State Leaders Petition Florida Court To Allow Amicus Brief Defending Constitutionality Of Health Law

Govs. Chris Gregoire (D-WA), Jennifer Granholm (D-MI), Ed Rendell (D-PA) and Bill Ritter (D-CO) have filed a joint motion asking the District Court of Northern Florida to reverse its decision disallowing interested parties to file amicus briefs and permit a “friend of the court” brief in the lawsuit challenging the constitutionality of the new law. The governors will argue that the court “should reject the attorney generals’ request that implementation of the health care reform law be prevented from moving forward” and will “provide specific examples showing why the health-care law is constitutional as a matter of interstate commerce.”

The request also highlights the tension between attorneys general and their governors, who often find themselves on different sides of the case. Washington AG Rob McKenna joined the lawsuit over the objections of the governor and in the press release announcing the ‘friend of the court’ request, Gregoire distances herself from his actions. “I’ve said from the beginning – the action of the Attorney General in filing this lawsuit does not represent the Governor, the Insurance Commissioner, legislative leadership, or thousands of Washingtonians in our state that would benefit from national health care reform,” Gregoire said. “We need to move forward. This legislation not only provides necessary care to millions of Americans who desperately need it – it protects our tax payers from the skyrocketing costs of health care.” The release offers some more details:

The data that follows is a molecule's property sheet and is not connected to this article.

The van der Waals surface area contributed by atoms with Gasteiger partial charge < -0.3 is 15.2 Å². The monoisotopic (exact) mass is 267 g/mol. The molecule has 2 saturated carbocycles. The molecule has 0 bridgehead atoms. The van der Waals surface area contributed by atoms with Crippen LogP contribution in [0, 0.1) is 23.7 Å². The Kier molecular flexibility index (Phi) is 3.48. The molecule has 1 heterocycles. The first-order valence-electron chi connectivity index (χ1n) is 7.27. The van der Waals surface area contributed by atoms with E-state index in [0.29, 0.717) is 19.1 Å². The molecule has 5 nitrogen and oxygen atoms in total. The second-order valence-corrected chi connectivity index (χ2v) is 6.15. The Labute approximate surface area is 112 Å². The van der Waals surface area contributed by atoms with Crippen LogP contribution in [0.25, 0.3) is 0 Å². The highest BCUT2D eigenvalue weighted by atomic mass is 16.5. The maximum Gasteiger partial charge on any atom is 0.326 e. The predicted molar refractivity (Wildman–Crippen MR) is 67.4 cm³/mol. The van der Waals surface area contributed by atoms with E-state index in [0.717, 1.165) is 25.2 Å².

The governors worked to ensure the federal health reform law met the needs of the states, and will point to numerous benefits to the states from the federal-state partnership including:

Health insurance coverage for pre-existing medical conditions, which experience shows can only be sustained if individuals are discouraged from waiting until they become sick or injured to obtain health insurance.

Federal funding for programs that are now wholly state-funded or have waiting lists because of lack of funds, such as Washington’s Basic Health Plan that provides subsidized health insurance for low-income individuals.

Significant reductions in the “hidden tax” on the medical and insurance costs of those who pay their bills when the uninsured do not pay for health care they receive

Measures to control the skyrocketing costs of health insurance, which will help the economies of their states.

At least three attorneys generals are also petitioning the Florida court in the matter. AGs from Oregon, Iowa and Vermont hope to file a brief and make the case that the PPACA “is both constitutional and important to the health and welfare of their citizens.” “The brief argues that states are familiar with the ‘longstanding relationship between the federal government and the states in the healthcare arena and are similarly familiar with the strengths and limitations of a state-by-state approach to healthcare reform.'” “[W]ithout a national solution to the healthcare crisis,” the brief claims, “the Amici States would be forced to spend more and more on health care and yet slide farther and farther away from their obligation to protect the health and well being of their citizens.”

The US Department of Justice filed a motion to dismiss the case earlier this month and it’s scheduled for oral argument on Sept. 14, 2010.